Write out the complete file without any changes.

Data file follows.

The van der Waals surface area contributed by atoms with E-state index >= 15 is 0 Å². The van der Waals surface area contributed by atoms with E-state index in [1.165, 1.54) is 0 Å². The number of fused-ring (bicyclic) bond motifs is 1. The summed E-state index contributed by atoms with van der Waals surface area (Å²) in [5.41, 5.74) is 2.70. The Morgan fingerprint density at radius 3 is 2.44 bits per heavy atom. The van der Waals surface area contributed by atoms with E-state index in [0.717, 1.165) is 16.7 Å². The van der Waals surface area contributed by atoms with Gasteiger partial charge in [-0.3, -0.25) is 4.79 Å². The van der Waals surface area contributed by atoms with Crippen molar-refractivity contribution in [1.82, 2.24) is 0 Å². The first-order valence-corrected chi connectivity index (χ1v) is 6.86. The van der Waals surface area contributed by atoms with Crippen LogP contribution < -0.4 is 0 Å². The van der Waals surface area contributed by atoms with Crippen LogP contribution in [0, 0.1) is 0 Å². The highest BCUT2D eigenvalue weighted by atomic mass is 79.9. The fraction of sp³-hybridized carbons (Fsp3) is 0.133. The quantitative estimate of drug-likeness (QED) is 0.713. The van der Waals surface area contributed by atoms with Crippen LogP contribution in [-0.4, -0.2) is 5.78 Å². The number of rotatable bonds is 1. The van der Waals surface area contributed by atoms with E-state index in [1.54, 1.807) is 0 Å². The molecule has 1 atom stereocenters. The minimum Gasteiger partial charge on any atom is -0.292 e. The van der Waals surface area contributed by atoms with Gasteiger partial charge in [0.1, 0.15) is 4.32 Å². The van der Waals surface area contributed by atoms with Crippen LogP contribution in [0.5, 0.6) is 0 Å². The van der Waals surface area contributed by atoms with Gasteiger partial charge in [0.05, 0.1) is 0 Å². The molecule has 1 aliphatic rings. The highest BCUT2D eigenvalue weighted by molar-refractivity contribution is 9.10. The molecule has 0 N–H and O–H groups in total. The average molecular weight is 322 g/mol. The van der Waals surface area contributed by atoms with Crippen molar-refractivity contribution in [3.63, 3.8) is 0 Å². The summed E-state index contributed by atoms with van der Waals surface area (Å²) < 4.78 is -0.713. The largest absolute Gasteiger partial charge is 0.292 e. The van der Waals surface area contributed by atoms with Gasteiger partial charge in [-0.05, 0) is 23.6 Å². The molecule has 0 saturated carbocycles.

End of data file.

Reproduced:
The van der Waals surface area contributed by atoms with E-state index >= 15 is 0 Å². The van der Waals surface area contributed by atoms with E-state index in [1.165, 1.54) is 0 Å². The number of fused-ring (bicyclic) bond motifs is 1. The summed E-state index contributed by atoms with van der Waals surface area (Å²) in [5.41, 5.74) is 2.70. The Morgan fingerprint density at radius 3 is 2.44 bits per heavy atom. The van der Waals surface area contributed by atoms with E-state index in [0.717, 1.165) is 16.7 Å². The van der Waals surface area contributed by atoms with Gasteiger partial charge in [-0.3, -0.25) is 4.79 Å². The van der Waals surface area contributed by atoms with Crippen molar-refractivity contribution in [1.82, 2.24) is 0 Å². The first-order valence-corrected chi connectivity index (χ1v) is 6.86. The van der Waals surface area contributed by atoms with Crippen LogP contribution < -0.4 is 0 Å². The van der Waals surface area contributed by atoms with Crippen LogP contribution in [0, 0.1) is 0 Å². The highest BCUT2D eigenvalue weighted by atomic mass is 79.9. The fraction of sp³-hybridized carbons (Fsp3) is 0.133. The quantitative estimate of drug-likeness (QED) is 0.713. The van der Waals surface area contributed by atoms with Crippen LogP contribution in [-0.4, -0.2) is 5.78 Å². The number of rotatable bonds is 1. The van der Waals surface area contributed by atoms with E-state index in [1.54, 1.807) is 0 Å². The molecule has 1 atom stereocenters. The minimum Gasteiger partial charge on any atom is -0.292 e. The van der Waals surface area contributed by atoms with Gasteiger partial charge in [0.1, 0.15) is 4.32 Å². The van der Waals surface area contributed by atoms with Crippen LogP contribution in [0.5, 0.6) is 0 Å². The van der Waals surface area contributed by atoms with Gasteiger partial charge in [0.05, 0.1) is 0 Å². The molecule has 1 aliphatic rings. The highest BCUT2D eigenvalue weighted by molar-refractivity contribution is 9.10. The molecule has 0 N–H and O–H groups in total. The average molecular weight is 322 g/mol. The van der Waals surface area contributed by atoms with Crippen molar-refractivity contribution in [3.63, 3.8) is 0 Å². The summed E-state index contributed by atoms with van der Waals surface area (Å²) < 4.78 is -0.713. The largest absolute Gasteiger partial charge is 0.292 e. The van der Waals surface area contributed by atoms with Gasteiger partial charge in [-0.05, 0) is 23.6 Å². The molecule has 0 saturated carbocycles.